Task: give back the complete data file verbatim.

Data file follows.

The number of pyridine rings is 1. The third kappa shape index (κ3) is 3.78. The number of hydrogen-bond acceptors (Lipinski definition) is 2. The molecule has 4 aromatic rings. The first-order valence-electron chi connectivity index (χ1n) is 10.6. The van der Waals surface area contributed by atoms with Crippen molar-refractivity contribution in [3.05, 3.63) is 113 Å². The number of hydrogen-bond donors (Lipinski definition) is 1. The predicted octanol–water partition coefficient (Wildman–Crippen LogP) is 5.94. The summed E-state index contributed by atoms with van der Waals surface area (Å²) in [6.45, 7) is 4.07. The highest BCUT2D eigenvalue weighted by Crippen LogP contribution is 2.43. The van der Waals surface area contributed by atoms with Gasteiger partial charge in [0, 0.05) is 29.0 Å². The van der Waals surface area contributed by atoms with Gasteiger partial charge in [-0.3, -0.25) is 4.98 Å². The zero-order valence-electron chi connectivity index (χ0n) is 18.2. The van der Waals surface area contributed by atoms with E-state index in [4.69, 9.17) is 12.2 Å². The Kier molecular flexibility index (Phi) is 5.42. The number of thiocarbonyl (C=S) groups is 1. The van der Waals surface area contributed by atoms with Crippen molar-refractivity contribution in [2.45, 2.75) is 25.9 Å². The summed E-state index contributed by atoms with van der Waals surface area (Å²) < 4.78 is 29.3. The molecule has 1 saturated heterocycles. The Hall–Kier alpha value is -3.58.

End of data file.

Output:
The number of pyridine rings is 1. The third kappa shape index (κ3) is 3.78. The number of hydrogen-bond acceptors (Lipinski definition) is 2. The molecule has 4 aromatic rings. The first-order valence-electron chi connectivity index (χ1n) is 10.6. The van der Waals surface area contributed by atoms with Crippen molar-refractivity contribution in [3.05, 3.63) is 113 Å². The number of hydrogen-bond donors (Lipinski definition) is 1. The predicted octanol–water partition coefficient (Wildman–Crippen LogP) is 5.94. The summed E-state index contributed by atoms with van der Waals surface area (Å²) in [6.45, 7) is 4.07. The highest BCUT2D eigenvalue weighted by Crippen LogP contribution is 2.43. The van der Waals surface area contributed by atoms with Gasteiger partial charge in [0, 0.05) is 29.0 Å². The van der Waals surface area contributed by atoms with Gasteiger partial charge in [-0.3, -0.25) is 4.98 Å². The zero-order valence-electron chi connectivity index (χ0n) is 18.2. The van der Waals surface area contributed by atoms with E-state index in [4.69, 9.17) is 12.2 Å². The Kier molecular flexibility index (Phi) is 5.42. The number of thiocarbonyl (C=S) groups is 1. The van der Waals surface area contributed by atoms with Crippen molar-refractivity contribution in [2.45, 2.75) is 25.9 Å². The summed E-state index contributed by atoms with van der Waals surface area (Å²) < 4.78 is 29.3. The molecule has 1 saturated heterocycles. The Hall–Kier alpha value is -3.58.